Oral Presentation- Symposium 12th International Mammalogical Congress

Wild rats are evidence of environmental changes in Asia through the late Quaternary (#85)

Deyan Ge 1 , Liang Lu 2 , Zhixin Wen 1 , Jilong Cheng 1 , Lin Xia 1 , Qisen Yang 1
  1. Key Laboratory of Zoological Systematics and Evolution, Institute of Zoology, Chinese Academy of Sciences, Chaoyang District, Beijing, China
  2. State Key Laboratory for Infectious Diseases Prevention and Control, National Institute for Communicable Disease Control and Prevention, Chinese Center for Disease Control and Prevention, Beijing, China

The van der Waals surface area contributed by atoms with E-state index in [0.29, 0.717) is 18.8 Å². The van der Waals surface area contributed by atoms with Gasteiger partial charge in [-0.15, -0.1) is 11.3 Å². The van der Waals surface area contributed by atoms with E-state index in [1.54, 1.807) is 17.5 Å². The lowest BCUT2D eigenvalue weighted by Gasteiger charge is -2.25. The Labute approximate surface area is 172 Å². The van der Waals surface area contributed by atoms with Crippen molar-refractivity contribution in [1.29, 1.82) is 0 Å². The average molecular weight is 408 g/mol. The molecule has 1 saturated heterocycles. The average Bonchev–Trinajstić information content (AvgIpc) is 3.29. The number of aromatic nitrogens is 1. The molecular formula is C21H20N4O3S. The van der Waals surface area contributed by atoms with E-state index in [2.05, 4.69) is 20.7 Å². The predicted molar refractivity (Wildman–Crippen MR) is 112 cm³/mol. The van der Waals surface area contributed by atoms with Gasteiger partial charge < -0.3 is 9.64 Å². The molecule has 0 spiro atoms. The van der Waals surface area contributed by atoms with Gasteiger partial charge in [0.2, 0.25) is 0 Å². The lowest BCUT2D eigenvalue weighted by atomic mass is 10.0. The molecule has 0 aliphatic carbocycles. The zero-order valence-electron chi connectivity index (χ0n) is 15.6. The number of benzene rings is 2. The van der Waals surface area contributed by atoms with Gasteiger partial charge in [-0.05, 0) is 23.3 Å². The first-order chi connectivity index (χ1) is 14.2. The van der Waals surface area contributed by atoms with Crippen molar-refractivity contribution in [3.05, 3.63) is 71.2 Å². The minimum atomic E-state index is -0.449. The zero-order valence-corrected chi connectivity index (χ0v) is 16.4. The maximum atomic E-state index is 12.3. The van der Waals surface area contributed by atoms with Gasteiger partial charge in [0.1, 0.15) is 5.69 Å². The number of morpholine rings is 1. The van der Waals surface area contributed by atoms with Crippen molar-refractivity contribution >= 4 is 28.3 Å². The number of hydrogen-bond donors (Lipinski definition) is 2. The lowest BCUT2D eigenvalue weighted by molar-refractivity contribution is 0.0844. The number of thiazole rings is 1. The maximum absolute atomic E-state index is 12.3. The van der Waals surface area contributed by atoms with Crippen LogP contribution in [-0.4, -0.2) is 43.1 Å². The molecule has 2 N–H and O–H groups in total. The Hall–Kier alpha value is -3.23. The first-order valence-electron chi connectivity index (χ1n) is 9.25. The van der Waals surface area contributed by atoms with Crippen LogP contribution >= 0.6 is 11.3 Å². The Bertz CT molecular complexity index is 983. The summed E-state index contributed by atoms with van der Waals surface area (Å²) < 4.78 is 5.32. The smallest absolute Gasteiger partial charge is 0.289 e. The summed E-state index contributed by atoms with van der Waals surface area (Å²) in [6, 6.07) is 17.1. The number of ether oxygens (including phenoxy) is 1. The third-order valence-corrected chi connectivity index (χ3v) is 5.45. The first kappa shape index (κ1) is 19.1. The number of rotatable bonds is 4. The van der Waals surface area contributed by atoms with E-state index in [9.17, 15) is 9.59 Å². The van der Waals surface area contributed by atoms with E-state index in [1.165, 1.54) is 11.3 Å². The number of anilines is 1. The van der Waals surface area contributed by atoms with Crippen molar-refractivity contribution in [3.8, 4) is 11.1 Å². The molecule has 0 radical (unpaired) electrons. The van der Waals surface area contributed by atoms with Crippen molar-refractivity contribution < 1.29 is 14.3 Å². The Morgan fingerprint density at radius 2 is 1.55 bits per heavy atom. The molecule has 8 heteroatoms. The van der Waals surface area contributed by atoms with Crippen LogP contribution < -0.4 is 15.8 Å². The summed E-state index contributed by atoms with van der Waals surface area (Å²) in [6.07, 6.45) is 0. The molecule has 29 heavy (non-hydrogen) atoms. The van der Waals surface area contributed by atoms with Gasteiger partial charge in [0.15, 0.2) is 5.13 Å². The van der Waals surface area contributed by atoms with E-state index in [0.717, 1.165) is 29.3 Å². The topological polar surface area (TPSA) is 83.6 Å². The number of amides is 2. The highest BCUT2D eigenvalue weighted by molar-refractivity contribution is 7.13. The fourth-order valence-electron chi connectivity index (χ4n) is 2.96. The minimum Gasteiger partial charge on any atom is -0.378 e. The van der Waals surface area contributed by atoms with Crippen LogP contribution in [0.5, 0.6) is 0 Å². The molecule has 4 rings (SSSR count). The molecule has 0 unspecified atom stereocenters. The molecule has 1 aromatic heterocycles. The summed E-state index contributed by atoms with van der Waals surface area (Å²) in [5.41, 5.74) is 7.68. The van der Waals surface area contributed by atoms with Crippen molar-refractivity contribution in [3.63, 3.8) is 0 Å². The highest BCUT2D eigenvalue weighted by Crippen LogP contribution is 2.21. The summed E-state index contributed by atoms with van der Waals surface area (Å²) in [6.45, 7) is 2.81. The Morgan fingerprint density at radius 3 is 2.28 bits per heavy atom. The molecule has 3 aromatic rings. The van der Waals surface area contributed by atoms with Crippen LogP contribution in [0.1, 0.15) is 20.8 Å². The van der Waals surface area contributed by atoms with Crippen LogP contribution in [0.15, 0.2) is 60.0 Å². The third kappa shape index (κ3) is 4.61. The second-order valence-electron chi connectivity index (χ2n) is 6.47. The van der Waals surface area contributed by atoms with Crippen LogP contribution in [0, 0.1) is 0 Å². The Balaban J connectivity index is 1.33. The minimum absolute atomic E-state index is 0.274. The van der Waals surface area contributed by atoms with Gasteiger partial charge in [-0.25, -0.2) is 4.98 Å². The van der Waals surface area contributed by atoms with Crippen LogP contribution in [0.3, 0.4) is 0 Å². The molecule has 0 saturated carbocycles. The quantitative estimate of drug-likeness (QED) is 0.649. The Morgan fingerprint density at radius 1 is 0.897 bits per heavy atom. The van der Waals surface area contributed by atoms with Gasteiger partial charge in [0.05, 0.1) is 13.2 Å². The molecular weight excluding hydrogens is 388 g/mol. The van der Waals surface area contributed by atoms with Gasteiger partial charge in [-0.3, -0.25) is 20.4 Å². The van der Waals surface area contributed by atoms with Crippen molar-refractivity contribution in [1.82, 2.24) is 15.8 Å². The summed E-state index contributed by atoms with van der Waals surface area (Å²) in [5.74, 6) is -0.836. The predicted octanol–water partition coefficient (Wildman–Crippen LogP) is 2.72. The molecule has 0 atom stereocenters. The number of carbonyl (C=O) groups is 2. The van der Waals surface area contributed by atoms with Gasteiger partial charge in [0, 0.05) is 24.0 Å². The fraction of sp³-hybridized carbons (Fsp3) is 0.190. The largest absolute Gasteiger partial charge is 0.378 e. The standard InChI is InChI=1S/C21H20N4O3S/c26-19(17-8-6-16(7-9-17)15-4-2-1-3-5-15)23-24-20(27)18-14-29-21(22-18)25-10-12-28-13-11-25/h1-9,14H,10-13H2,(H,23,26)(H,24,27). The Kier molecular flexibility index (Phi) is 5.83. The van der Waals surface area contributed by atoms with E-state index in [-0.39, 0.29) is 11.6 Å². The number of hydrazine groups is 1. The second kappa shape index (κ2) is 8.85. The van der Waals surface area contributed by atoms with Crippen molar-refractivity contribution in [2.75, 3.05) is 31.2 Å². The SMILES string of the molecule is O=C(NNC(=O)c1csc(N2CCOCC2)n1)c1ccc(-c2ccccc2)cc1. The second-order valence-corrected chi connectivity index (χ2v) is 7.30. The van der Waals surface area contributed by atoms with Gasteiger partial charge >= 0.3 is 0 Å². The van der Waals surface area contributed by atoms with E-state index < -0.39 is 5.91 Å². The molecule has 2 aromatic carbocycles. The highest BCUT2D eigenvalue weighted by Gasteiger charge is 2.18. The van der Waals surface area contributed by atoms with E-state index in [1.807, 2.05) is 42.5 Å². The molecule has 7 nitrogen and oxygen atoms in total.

In our recent study, we sought to explore the biogeographic history of the wild rats in Asia and to understand the long-term persistence of high species diversity in this region. The rat genus Niviventer is one of the dominant taxa in the local mammal communities from southeast Asia to central China. The N. andersoni species complex (NASC) is highly adapted to middle to high elevations. In contrast to previous studies that have proposed regional refuges in the eastern or southern Hengduan Montains (HDM) and emphasized the influence of climatic oscillations on local vertebrates, we found that the HDM as a whole acted as refuge for the NASC and that the historical range shifts of NASC mainly occurred in the marginal regions. Demographic analyses revealed slight recent population declines in Yunnan and south-eastern Tibet, whereas the populations of Sichuan and of the entire NASC were stable. This pattern differs greatly from classic paradigms of temperate or alpine and holarctic species. On the contrary, N. confucianus is a dominant rat species with a wide elevational range in natural forests from southern to central and north of China. Inferring the demographic dynamics of this species uncovered dramatic population expansion in southwest, central and northern China that occurred since 0.5 Mya in the Late Pleistocene, but only slight expansion in Yunnan/Tibet. Environmental changes since the Late Pleistocene, particularly the decrease of predation and competition from the loss of megafanua, together with seed hoarding behavior, probably contributed to the dramatic population boom of this species.